Only a Sadomasochist or somebody weaned on a diet of Brylcreem and kielbasa can appreciate the way Duke prepares for its annual pilgrimage to the Final Four. In recent years it was enough for coach Mike Krzyzewski, he of the wet look and the never-ending cornball tales of his Polish past, to have his team drop late-season games to Wake Forest and Clemson, not to mention suffer yet another whipping by bitter rival North Carolina. And who can forget Coach K's fashionably early yet wily motivational ploy when, on the way to the 1992 national championship, his team lost the '91 title game by 30 points?
All of this pales in comparison to Krzyzewski's desperate attempts to get this season's Dookies—who at one point were 17-0, averaging almost 95 points an outing and outscoring the opposition by 25—sufficiently clad, glad and raging bad for March Madness. Not only did the Blue Devils go ahead and lose to both North Carolina and Wake Forest, but they also lost both their glue and their glow. After point guard Bobby Hurley was sidelined with a broken bone in his foot and missed five games; after do-everything swingman Grant Hill suffered an ankle sprain that would sideline him for at least two weeks; and after No. 1 Duke, in such an uncharacteristically vulnerable condition, took the floor at Pauley Pavilion to combat No. 4 UCLA on Sunday—"precisely smart scheduling," Blue Devil center Christian Laettner said—all those who appreciate a fair fight, not to mention an equitable NCAA tournament, rejoiced.
For about 37 minutes.
It was just about then, with the score 61-61 late in the second half, that the poised, veteran, coldly efficient defending champs showed why they win gut-busting, nerve-jangling games like this, while the talented yet unsure Bruins revealed why they lose them. With a little less than three minutes remaining, UCLA center Don MacLean, in possession of the ball and trying to free himself through traffic in the lane, was called for traveling. As Hurley set up the Duke offense on its ensuing possession—he had returned four days earlier, making a nine-assist contribution to a 76-67 victory over Virginia—Laettner, who was under the basket on the right side of the key, called for the ball. Well, he didn't exactly call for it. Laettner screamed for it, and he actually pointed to the spot where he wanted it: left hash mark, in front of the Duke bench, 22 feet away, in three-point range.
That is exactly where Hurley passed the ball, where Laettner, who after darting around a screen and getting his defender, Tracy Murray, picked off, caught it and shot it, and where the game virtually end-: ed—64-61 with 2:33 left. "What about that three?" reporters kept asking Laettner following the Blue Devils' 75-65 defensive lockup of a Bruin bunch that had been averaging more than 85 points.
"Which one?" answered the snickering senior, whose perfect features and immaculate sideburns gave the locals a vision of the future of Beverly Hills 90210 whenever Luke Perry gets bored.
O.K., O.K., Duke had other magical moments, many of Laettner's game-leading 29 points and 13 rebounds among them. There was his baby skyhook off an offensive rebound that gave Duke its first lead of the game barely two minutes into the second half. There was Laettner's other trey—the one the UCLA scoresheet playwright described as "24 ft. right wing rainmaker"—which brought the Blue Devils from behind yet again and gave them a 49-48 advantage. There were two old-fashioned trifectas—one-hand push shots—by Hurley, who still can't jump, that gave Duke another pair of late leads. And there was that huge steal and breakaway layup by Hill's replacement, the unsung Antonio Lang, which granted Duke a bit of breathing room, 66-61, with slightly more than two minutes left.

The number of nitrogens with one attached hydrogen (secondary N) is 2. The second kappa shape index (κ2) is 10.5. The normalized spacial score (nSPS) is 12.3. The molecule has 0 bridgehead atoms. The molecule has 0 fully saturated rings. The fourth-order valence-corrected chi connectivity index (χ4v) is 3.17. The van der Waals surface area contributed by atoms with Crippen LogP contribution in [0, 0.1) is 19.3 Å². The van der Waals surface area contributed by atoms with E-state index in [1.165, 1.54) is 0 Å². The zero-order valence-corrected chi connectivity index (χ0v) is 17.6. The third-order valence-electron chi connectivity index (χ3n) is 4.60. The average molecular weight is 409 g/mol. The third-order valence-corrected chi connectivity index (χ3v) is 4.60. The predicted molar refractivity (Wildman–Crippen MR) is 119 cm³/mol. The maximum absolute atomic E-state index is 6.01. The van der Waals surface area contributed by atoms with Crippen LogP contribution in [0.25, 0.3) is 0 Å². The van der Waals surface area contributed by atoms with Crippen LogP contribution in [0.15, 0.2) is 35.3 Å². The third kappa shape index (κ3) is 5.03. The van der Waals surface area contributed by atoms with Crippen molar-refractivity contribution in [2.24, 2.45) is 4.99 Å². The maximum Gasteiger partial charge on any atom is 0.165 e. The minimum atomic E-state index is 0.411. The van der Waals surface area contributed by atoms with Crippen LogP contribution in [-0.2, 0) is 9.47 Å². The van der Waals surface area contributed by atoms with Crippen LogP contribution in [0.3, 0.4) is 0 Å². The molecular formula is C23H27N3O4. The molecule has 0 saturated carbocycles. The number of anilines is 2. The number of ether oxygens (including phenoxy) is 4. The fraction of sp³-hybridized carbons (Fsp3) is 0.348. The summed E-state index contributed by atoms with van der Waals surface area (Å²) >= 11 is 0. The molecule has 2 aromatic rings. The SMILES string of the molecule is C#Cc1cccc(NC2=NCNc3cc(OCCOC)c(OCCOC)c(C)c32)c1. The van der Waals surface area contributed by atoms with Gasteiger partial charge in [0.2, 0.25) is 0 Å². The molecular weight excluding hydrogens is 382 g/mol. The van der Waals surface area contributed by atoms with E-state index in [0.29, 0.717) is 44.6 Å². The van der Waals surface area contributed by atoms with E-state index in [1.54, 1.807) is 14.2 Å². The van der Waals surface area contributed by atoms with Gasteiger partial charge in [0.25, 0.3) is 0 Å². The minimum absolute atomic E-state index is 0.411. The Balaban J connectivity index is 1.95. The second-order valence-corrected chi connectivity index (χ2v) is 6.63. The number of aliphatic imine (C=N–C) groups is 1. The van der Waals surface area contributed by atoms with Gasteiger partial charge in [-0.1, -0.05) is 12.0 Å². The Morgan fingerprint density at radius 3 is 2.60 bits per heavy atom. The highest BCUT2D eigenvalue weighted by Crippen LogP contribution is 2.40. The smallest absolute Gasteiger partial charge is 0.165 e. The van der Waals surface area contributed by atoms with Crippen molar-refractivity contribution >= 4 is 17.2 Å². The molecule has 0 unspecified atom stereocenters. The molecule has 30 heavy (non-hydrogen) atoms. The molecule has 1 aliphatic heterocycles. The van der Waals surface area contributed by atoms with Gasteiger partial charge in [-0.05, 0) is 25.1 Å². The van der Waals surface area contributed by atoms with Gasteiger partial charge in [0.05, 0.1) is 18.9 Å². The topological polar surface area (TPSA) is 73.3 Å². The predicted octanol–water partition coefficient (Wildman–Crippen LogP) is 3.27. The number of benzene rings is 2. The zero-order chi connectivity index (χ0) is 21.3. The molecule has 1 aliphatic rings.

By then the Pauley fair-weatherites were vacating the premises faster than you can say arugula, while old John Wooden, sitting behind the UCLA bench and no doubt reflecting on the night he won his first NCAA championship by beating Duke in 1964, was left to ponder this telling reversal of fortunes. "Terrific game," he would say later. "Score doesn't reflect it."
That's because the Blue Devils, having finally gotten used to having Hurley back in the lineup, outscored the Bruins 16-4 in the final 3:06. Moreover, they made eight of nine free throws during that stretch (after missing 12 of their first 26), and 6'7" senior forward Brian Davis slashed around the ever-beleaguered MacLean for still another killer bucket. In this most impressive of Duke victories—"How tough will these guys be with Grant Hill back?" said a perplexed but still proud MacLean (20 points, 10 rebounds)—Davis exemplified just how deep and versatile the Blue Devils are. While checking UCLA's leading scorer, the 6'8" Murray, who had 22 points and eight rebounds, Davis swaggered for 19 and 11 of his own. "I don't need a lot of attention," he said. "I know what kind of player I am."
One question lingered in the days leading up to this clash of college hoop dynasties, current and past: Did anybody know what kind of significance the game might have? Upon arriving at Wooden Center for his team's practice on Saturday evening, Krzyzewski was asked how "big" he considered the game. He held his thumb and forefinger half an inch apart.